That is until Seldon arrives and Lily forgets herself. She has only a modest stipend to live on and if she doesn't marry soon, she will be in way over her head. Despite herself, she is attracted to Lawrence and breaks several engagements with Percy, believing that her grace and charms will fix the situation. Unfortunately, Bertha Dorset (Linney) considers Lawrence her pet and takes out her displeasure with Lily by poisoning Percy against her. Lily is unconcerned, but Bertha is a woman not to be taken lightly and makes it her mission to destroy Lily. Maybe if Lily wasn't constantly in money trouble, she'd have payed more attention. Instead, to help alleviate her woes, she turns to Gus Trenor (Aykroyd), the husband of her dear friend, for advice on investing her meagre sums. He's delighted to be of assisstance and soon has her rolling in money. What she fails to realize is that he's been paying her from his own pocket. He's quite aware she cannot pay him back monetarily, so he asks for payment in her services, so to speak. Lily is outraged at being so deceived, but her behavior has been conspicuous and the Trenors are much more powerful than she.

She begs her aunt for help – the debt is extreme, $9000 – but her aunt has been turned against her by her cousin with tales of smoking, gambling and carrying on with married men. This debt becomes her undoing. She tries to carry on, but Bertha manuveurs her into a corner and precipitates her complete ruin. To prideful to accept help from Rosedale or love from Selden, she joins the working class trying to make enough money to survive. Her aunt's death brings her some hope, but she is left with a mere $10,000 of that fortune, which is already spoken for. Since she has no real skills, she is virtually unemployable. To numb her pain, she begins taking a dangerous sleep aid from a prescription stolen from an old employer. Her desperation deepens to the point of no return, where she considers blackmailing Bertha Dorset with love letters written to Selden that Lily purchased from his building's cleaning lady. One visit could make the nightmare end and regain her entrance to society. However, Lily is unable to hurt the man she loves, no matter how degrading her situation has become. In her final visit to Lawrence, she breaks down trying to explain her feelings to him, but it's of no use. No one can help her now.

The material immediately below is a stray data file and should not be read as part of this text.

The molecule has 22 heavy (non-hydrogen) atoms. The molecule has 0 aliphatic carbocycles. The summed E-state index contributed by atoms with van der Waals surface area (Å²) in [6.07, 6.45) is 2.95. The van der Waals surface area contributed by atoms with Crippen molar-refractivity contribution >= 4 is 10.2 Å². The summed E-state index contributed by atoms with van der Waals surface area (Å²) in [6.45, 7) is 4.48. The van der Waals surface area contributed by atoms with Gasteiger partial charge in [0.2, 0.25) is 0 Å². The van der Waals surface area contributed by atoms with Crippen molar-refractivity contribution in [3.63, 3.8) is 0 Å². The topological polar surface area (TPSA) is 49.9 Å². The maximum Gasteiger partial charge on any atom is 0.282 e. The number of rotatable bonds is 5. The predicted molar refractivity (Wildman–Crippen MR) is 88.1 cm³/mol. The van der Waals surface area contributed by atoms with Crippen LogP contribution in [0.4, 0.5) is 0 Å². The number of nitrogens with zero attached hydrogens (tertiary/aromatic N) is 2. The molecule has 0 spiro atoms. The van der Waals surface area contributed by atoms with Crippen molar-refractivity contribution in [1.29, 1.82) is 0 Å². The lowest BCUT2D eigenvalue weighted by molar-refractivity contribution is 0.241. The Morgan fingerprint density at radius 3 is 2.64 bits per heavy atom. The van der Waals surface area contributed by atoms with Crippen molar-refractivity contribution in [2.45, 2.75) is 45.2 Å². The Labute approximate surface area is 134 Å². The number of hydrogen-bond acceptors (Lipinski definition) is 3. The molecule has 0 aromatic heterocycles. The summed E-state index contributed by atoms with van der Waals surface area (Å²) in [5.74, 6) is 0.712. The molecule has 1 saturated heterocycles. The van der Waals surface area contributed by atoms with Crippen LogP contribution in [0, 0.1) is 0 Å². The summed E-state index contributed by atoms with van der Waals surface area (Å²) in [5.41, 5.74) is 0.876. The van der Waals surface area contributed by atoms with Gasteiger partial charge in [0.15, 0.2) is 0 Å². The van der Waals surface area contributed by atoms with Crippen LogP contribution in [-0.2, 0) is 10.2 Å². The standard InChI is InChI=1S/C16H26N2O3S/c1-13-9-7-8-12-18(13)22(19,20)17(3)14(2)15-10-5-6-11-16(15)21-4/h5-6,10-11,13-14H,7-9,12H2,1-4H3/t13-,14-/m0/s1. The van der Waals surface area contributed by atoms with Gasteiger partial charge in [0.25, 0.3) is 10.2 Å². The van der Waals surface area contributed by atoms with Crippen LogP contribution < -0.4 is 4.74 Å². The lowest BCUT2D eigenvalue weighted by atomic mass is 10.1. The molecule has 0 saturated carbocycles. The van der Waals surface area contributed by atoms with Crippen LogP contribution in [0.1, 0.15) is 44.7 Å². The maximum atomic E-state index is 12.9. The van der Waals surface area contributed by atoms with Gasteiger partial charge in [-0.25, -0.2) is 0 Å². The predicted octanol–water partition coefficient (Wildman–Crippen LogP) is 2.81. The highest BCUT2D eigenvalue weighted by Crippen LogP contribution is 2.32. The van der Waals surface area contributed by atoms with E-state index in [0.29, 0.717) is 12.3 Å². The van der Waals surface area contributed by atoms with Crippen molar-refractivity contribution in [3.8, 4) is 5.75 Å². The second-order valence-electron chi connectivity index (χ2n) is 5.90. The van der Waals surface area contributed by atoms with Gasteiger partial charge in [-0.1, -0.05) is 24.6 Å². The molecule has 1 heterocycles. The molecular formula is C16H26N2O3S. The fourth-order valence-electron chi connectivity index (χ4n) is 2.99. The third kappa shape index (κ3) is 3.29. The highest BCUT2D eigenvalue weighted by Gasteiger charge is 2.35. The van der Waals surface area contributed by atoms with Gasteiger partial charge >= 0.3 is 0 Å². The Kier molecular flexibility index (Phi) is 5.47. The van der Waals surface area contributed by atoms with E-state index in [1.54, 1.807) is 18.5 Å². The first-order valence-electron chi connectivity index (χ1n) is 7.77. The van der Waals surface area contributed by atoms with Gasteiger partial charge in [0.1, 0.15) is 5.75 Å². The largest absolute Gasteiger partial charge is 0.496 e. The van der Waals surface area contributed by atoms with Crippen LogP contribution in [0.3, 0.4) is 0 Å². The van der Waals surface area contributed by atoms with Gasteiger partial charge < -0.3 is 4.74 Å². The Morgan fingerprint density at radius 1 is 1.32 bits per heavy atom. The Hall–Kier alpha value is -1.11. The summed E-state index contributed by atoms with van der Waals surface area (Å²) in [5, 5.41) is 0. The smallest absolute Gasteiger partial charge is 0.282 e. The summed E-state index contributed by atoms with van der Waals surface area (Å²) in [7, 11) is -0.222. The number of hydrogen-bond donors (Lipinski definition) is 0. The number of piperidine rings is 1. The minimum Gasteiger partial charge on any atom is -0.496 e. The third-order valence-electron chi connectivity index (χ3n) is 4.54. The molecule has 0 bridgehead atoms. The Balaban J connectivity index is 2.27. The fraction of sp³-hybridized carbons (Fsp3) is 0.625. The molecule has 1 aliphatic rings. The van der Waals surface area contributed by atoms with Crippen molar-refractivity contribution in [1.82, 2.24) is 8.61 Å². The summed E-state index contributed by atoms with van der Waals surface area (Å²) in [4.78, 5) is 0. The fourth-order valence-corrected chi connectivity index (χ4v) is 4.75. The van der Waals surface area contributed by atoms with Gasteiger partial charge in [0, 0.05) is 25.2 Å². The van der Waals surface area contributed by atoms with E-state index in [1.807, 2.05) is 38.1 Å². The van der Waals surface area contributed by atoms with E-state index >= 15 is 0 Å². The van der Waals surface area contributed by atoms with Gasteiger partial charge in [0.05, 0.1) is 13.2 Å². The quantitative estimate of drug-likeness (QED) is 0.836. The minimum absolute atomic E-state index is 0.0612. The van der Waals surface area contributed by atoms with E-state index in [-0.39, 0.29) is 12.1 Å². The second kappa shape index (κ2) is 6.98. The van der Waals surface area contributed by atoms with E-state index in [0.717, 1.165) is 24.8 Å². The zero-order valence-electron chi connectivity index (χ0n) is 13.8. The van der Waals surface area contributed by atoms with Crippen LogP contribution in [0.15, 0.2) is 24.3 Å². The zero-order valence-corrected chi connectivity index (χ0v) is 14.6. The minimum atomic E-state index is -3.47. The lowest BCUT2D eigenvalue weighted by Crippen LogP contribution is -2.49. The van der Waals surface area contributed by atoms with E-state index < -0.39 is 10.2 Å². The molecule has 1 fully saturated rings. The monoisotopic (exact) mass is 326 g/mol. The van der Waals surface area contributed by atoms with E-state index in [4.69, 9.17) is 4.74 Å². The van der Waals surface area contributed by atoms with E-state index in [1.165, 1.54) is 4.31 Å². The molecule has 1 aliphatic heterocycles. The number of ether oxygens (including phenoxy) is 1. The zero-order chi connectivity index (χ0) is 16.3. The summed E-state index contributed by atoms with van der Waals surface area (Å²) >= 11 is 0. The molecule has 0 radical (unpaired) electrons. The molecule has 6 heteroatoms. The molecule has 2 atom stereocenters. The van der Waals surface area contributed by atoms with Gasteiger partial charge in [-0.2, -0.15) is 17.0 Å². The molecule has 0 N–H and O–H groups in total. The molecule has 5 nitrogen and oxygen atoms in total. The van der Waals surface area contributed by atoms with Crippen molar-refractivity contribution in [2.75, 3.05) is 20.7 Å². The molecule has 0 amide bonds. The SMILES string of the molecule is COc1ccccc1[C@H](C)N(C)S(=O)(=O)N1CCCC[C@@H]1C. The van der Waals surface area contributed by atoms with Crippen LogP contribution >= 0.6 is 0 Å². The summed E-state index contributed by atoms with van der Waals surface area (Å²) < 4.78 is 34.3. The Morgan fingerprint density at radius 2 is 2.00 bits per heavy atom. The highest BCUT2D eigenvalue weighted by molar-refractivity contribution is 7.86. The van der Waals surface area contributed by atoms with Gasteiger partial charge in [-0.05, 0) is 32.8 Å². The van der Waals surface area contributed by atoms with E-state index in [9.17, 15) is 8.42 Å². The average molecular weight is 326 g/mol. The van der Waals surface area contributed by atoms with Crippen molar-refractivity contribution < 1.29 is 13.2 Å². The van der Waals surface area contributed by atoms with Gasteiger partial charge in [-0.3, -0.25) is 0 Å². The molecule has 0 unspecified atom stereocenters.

THE HOUSE OF MIRTH is a powerful story about a single woman's precarious place in 1900's society. It's actually beautifully shot with amazing locations and wonderful costumes. What never quite comes together is the story and characters. Anderson and Stoltz have pretty good chemistry as two people who can never fully explore their true feelings. Anderson breaks your heart in the scene where Lily loses control, but the emotions poured forth are too little too late. Stoltz is also good, his desire for Lily ever apparent in his eyes. As for the others, it seems like everyone is acting in a different movie. Aykroyd is foolish and completely unbelievable; LaPaglia puts in another quietly wonderful performance; Linney is evil, yet ridiculous at the same time; McGovern, a bright light given too little to do.

One of the other disturbing aspects was the utter lack of music. The score was non-existent, which was incredibly strange. I think that many film maker's fall back on the music to make a point and often go too far, causing the score to be intrusive. However, there is a reason for it, to help illuminate emotions and create mood, something this film was sorely lacking. I truly like all of the actors, so I desperately wanted to like this movie, but I just didn't. It was too slow and superficial. Everyone certainly tried their best, but if you want to see a great movie about a suppressed love that can never be, check out REMAINS OF THE DAY. As for THE HOUSE OF MIRTH, don't be fooled by the title. This is a depressing romantic drama that has it's moments, but not enough to make it enjoyable.